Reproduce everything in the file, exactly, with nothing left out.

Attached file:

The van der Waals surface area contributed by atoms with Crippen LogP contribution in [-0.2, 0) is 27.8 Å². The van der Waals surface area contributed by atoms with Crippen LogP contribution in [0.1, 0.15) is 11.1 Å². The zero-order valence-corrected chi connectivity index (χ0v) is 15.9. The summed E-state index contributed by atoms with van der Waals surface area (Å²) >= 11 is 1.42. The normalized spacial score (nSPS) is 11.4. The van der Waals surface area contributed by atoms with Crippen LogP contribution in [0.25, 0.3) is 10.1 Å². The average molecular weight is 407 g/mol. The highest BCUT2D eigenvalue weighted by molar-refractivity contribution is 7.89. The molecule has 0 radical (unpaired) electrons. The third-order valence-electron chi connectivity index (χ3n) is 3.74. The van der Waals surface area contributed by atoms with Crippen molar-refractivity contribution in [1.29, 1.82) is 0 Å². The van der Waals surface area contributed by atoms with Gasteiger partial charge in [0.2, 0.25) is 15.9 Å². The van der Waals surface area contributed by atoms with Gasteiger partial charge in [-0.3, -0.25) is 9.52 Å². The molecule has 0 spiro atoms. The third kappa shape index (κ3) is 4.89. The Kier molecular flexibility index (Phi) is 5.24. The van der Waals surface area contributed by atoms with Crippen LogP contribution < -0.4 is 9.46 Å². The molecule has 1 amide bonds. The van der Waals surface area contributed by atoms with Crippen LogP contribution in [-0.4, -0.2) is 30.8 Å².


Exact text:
The van der Waals surface area contributed by atoms with Crippen LogP contribution in [-0.2, 0) is 27.8 Å². The van der Waals surface area contributed by atoms with Crippen LogP contribution in [0.1, 0.15) is 11.1 Å². The zero-order valence-corrected chi connectivity index (χ0v) is 15.9. The summed E-state index contributed by atoms with van der Waals surface area (Å²) >= 11 is 1.42. The normalized spacial score (nSPS) is 11.4. The van der Waals surface area contributed by atoms with Crippen LogP contribution in [0.25, 0.3) is 10.1 Å². The average molecular weight is 407 g/mol. The highest BCUT2D eigenvalue weighted by molar-refractivity contribution is 7.89. The molecule has 0 radical (unpaired) electrons. The third-order valence-electron chi connectivity index (χ3n) is 3.74. The van der Waals surface area contributed by atoms with Crippen molar-refractivity contribution in [1.29, 1.82) is 0 Å². The van der Waals surface area contributed by atoms with Gasteiger partial charge in [0.2, 0.25) is 15.9 Å². The van der Waals surface area contributed by atoms with Gasteiger partial charge in [-0.3, -0.25) is 9.52 Å². The molecule has 0 spiro atoms. The third kappa shape index (κ3) is 4.89. The Kier molecular flexibility index (Phi) is 5.24. The van der Waals surface area contributed by atoms with Crippen LogP contribution < -0.4 is 9.46 Å². The molecule has 1 amide bonds. The van der Waals surface area contributed by atoms with Crippen LogP contribution in [-0.4, -0.2) is 30.8 Å².